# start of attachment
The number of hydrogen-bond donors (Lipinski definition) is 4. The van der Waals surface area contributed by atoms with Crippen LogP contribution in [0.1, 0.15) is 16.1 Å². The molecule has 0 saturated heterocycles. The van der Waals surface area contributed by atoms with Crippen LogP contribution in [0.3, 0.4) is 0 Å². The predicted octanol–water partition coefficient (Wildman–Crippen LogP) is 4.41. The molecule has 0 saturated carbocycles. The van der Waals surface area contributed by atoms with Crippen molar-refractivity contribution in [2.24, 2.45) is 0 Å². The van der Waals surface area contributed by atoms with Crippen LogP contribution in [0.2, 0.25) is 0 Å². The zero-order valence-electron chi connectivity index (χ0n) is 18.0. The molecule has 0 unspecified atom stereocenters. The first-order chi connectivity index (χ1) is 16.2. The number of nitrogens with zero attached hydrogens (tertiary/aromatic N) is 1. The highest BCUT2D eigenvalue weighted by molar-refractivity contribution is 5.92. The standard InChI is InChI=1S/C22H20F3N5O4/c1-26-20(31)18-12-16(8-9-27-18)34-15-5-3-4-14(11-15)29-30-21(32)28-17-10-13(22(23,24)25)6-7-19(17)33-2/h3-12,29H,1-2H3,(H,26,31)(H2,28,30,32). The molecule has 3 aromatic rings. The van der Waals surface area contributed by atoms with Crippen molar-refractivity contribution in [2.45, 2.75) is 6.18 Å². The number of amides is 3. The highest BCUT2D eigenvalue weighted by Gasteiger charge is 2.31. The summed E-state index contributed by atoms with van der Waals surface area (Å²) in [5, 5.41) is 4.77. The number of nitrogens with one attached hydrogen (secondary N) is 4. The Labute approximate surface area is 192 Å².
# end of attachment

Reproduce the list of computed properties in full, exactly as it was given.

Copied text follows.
The number of hydrogen-bond donors (Lipinski definition) is 4. The van der Waals surface area contributed by atoms with Crippen LogP contribution in [0.1, 0.15) is 16.1 Å². The molecule has 0 saturated heterocycles. The van der Waals surface area contributed by atoms with Crippen LogP contribution in [0.3, 0.4) is 0 Å². The predicted octanol–water partition coefficient (Wildman–Crippen LogP) is 4.41. The molecule has 0 saturated carbocycles. The van der Waals surface area contributed by atoms with Crippen molar-refractivity contribution in [2.24, 2.45) is 0 Å². The van der Waals surface area contributed by atoms with Crippen LogP contribution in [0.2, 0.25) is 0 Å². The zero-order valence-electron chi connectivity index (χ0n) is 18.0. The molecule has 0 unspecified atom stereocenters. The first-order chi connectivity index (χ1) is 16.2. The number of nitrogens with zero attached hydrogens (tertiary/aromatic N) is 1. The highest BCUT2D eigenvalue weighted by molar-refractivity contribution is 5.92. The standard InChI is InChI=1S/C22H20F3N5O4/c1-26-20(31)18-12-16(8-9-27-18)34-15-5-3-4-14(11-15)29-30-21(32)28-17-10-13(22(23,24)25)6-7-19(17)33-2/h3-12,29H,1-2H3,(H,26,31)(H2,28,30,32). The molecule has 3 aromatic rings. The van der Waals surface area contributed by atoms with Crippen molar-refractivity contribution in [2.45, 2.75) is 6.18 Å². The number of amides is 3. The highest BCUT2D eigenvalue weighted by Gasteiger charge is 2.31. The summed E-state index contributed by atoms with van der Waals surface area (Å²) in [5, 5.41) is 4.77. The number of nitrogens with one attached hydrogen (secondary N) is 4. The Labute approximate surface area is 192 Å².